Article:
Kamis, 17 Maret 2011
Shouldering the pain
The pain in my shoulder has been getting too much lately so I decided to get some help. I normally see a physio at work, Paloma, who is brilliant but the other 6,500 employees seem to think so to, so it is often difficult to get an appointment, unless it is in the middle of the work day which I am reluctant to do. Instead, I called A Mano Fisios who are able to come to my house at whatever antisocial time best suits me. Marta turned up with a foldable massage bed and, despite her unassuming size, she gave me a very tough massage which was just the right side of being intollerably painful. I'd rather have to put up with a lot of pain during a concentrated and controlled period of time than have it creep up on me during an otherwise taxing training session (or competition, for that matter). It made me realize, though, how serious the problem was - the muscles in my shoulder blade were knotted like an old sailor's rope. I find it curious how much pain you can tollerate by breathing heavily - I wonder, where does this link come from? Is it an evolutionary trait inherited from the labour of childbirth?
Marta prescribed me some exercises to do with one of those big rubber bands to strengthen the muscles but, what was most helpful, was that she pointed out something that was probably obvious to anyone but myself. The shoulder separation I have not only means my shoulder hangs down slightly lower, but my shoulder blade itself tends to stick out the back - something I wasn't aware of as I can't see it myself. She showed me how, by bringing my shoulder back slightly, I could reposition it and she told me that this is what I should aim to do while on the bike. It makes perfect sense: when I am doing active work with my shoulder it tends to position itself correctly - swimming and running are not a problem, for example - but on the bike, the work is more passive, the arms and shoulders have to balance the work of the legs and respond to shocks in the road. As a result, I tend to have a "lazy" posture, one which means that the muscles are at a disadvantage when responding to what is required of them. I have to make a conscious effort to position the shoulder correctly when I am on the bike, without tensing it up, of course. I also have to be aware of my posture while I am at my desk at work for the very same reasons.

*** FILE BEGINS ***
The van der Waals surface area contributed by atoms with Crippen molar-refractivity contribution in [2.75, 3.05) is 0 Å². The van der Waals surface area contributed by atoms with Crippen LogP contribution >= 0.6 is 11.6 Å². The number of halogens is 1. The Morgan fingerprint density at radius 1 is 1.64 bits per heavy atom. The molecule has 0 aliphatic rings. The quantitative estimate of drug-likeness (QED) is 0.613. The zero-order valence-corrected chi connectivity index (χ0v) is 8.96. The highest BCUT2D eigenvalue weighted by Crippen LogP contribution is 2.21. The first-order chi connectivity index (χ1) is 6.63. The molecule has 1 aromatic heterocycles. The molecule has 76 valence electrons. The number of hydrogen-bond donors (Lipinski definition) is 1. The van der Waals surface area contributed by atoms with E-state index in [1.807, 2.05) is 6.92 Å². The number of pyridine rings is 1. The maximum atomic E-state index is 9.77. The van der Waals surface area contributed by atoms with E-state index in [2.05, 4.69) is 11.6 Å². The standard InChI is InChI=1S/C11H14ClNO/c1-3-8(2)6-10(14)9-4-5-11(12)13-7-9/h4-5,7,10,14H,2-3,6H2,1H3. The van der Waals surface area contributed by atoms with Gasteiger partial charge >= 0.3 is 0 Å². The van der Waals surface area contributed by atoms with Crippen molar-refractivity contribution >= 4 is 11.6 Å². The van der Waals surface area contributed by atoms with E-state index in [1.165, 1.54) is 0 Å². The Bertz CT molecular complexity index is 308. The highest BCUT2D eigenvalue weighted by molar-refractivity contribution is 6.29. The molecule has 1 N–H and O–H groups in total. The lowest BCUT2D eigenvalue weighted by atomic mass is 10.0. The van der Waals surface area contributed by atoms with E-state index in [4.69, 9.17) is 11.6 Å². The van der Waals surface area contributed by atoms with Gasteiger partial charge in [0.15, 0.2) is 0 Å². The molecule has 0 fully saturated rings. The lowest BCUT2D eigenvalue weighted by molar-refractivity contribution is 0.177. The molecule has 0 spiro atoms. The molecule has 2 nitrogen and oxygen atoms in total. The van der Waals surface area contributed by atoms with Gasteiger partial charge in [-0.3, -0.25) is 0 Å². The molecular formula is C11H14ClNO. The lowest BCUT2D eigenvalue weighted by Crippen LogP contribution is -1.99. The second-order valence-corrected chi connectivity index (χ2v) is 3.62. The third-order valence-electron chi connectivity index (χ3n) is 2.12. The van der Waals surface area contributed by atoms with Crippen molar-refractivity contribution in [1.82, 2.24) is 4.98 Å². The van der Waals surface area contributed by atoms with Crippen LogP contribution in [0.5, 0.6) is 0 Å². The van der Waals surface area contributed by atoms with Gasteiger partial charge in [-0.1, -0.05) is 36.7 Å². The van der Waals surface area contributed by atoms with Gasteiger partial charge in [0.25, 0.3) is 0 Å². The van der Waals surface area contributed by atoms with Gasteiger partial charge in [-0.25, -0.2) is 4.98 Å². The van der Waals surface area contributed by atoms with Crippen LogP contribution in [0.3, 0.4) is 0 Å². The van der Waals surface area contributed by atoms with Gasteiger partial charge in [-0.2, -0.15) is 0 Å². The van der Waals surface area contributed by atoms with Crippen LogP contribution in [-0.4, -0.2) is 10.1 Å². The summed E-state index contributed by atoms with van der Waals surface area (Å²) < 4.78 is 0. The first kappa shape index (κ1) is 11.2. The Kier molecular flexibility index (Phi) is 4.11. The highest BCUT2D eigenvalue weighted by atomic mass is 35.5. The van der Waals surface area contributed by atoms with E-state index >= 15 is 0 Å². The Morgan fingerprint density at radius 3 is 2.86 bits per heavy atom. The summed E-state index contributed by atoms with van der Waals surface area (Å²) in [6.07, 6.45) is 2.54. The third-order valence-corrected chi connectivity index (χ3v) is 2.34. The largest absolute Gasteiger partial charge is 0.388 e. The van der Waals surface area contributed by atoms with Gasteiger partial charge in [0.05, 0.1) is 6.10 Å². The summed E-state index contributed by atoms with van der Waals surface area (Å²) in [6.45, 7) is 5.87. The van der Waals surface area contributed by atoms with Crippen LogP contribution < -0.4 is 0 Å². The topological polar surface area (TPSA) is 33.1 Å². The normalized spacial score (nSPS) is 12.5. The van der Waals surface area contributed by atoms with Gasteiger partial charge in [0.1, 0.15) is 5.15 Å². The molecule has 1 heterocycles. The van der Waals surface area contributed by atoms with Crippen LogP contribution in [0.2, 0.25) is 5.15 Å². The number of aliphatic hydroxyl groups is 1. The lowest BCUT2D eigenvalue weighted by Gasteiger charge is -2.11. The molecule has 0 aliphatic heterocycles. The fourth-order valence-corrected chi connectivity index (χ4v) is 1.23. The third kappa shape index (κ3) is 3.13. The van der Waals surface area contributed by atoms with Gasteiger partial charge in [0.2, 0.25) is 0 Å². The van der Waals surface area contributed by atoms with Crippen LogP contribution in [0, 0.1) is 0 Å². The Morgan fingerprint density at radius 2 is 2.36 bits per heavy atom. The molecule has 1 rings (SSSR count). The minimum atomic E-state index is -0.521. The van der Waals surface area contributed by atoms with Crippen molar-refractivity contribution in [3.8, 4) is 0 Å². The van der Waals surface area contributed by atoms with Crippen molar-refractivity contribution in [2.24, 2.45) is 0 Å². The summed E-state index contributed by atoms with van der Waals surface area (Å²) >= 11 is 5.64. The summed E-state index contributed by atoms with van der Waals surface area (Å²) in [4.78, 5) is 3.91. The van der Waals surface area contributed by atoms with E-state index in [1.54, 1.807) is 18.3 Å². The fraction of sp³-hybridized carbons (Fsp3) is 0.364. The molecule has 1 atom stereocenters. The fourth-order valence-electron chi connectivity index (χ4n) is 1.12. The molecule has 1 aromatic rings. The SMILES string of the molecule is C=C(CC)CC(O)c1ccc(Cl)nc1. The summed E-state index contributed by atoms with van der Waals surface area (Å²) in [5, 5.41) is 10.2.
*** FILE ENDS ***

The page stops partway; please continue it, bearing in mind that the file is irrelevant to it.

I also bought some bar ends for my mountain bike, which give me an alternative (and more comfortable) hand position. Its too early to say whether all these measures are enough to tide me over until the Ironman, but I had no shoulder pain this morning during the two hour ride I did before work, so the early indications are good.